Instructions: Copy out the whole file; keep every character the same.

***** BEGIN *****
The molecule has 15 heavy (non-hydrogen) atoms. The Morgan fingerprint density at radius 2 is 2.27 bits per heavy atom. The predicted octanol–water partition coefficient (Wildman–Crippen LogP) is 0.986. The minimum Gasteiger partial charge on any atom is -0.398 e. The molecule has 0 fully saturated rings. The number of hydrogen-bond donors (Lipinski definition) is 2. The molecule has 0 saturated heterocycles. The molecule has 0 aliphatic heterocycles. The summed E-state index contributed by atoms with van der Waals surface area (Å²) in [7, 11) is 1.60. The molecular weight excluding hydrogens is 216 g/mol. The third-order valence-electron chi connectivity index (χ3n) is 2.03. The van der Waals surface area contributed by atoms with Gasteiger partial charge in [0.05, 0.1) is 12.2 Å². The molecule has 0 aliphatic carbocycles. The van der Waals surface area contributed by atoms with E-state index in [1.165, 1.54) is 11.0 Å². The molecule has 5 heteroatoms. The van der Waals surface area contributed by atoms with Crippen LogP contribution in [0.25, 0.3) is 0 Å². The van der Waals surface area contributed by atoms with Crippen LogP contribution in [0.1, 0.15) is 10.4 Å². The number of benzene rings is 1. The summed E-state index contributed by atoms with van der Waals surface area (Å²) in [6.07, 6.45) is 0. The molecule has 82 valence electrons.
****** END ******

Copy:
The molecule has 15 heavy (non-hydrogen) atoms. The Morgan fingerprint density at radius 2 is 2.27 bits per heavy atom. The predicted octanol–water partition coefficient (Wildman–Crippen LogP) is 0.986. The minimum Gasteiger partial charge on any atom is -0.398 e. The molecule has 0 fully saturated rings. The number of hydrogen-bond donors (Lipinski definition) is 2. The molecule has 0 saturated heterocycles. The molecule has 0 aliphatic heterocycles. The summed E-state index contributed by atoms with van der Waals surface area (Å²) in [7, 11) is 1.60. The molecular weight excluding hydrogens is 216 g/mol. The third-order valence-electron chi connectivity index (χ3n) is 2.03. The van der Waals surface area contributed by atoms with Gasteiger partial charge in [0.05, 0.1) is 12.2 Å². The molecule has 0 aliphatic carbocycles. The van der Waals surface area contributed by atoms with E-state index in [1.165, 1.54) is 11.0 Å². The molecule has 5 heteroatoms. The van der Waals surface area contributed by atoms with Crippen LogP contribution in [0.25, 0.3) is 0 Å². The van der Waals surface area contributed by atoms with Crippen LogP contribution in [0.1, 0.15) is 10.4 Å². The number of benzene rings is 1. The summed E-state index contributed by atoms with van der Waals surface area (Å²) in [6.07, 6.45) is 0. The molecule has 82 valence electrons.